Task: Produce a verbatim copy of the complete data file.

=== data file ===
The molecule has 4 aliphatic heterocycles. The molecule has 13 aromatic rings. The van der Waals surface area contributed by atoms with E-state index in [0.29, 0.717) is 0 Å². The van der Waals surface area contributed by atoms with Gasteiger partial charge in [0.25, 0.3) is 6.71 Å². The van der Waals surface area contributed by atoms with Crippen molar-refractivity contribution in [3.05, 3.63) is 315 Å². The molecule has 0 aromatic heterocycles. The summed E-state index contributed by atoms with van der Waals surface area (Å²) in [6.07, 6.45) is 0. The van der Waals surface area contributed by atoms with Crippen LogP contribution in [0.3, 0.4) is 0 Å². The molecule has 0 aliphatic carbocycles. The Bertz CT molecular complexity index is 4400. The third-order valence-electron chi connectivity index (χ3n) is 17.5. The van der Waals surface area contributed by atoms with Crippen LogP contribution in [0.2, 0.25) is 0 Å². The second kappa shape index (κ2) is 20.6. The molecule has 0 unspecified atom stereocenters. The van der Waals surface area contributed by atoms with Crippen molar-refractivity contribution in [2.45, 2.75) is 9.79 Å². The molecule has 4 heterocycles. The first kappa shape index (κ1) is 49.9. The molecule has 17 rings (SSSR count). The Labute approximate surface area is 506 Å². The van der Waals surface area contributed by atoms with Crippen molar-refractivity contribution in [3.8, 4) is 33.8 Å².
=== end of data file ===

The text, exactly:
The molecule has 4 aliphatic heterocycles. The molecule has 13 aromatic rings. The van der Waals surface area contributed by atoms with E-state index in [0.29, 0.717) is 0 Å². The van der Waals surface area contributed by atoms with Gasteiger partial charge in [0.25, 0.3) is 6.71 Å². The van der Waals surface area contributed by atoms with Crippen molar-refractivity contribution in [3.05, 3.63) is 315 Å². The molecule has 0 aromatic heterocycles. The summed E-state index contributed by atoms with van der Waals surface area (Å²) in [6.07, 6.45) is 0. The van der Waals surface area contributed by atoms with Crippen LogP contribution in [0.3, 0.4) is 0 Å². The molecule has 0 aliphatic carbocycles. The Bertz CT molecular complexity index is 4400. The third-order valence-electron chi connectivity index (χ3n) is 17.5. The van der Waals surface area contributed by atoms with Crippen LogP contribution in [0.2, 0.25) is 0 Å². The second kappa shape index (κ2) is 20.6. The molecule has 0 unspecified atom stereocenters. The van der Waals surface area contributed by atoms with Crippen molar-refractivity contribution in [2.45, 2.75) is 9.79 Å². The molecule has 4 heterocycles. The first kappa shape index (κ1) is 49.9. The molecule has 17 rings (SSSR count). The Labute approximate surface area is 506 Å². The van der Waals surface area contributed by atoms with Crippen molar-refractivity contribution in [3.8, 4) is 33.8 Å².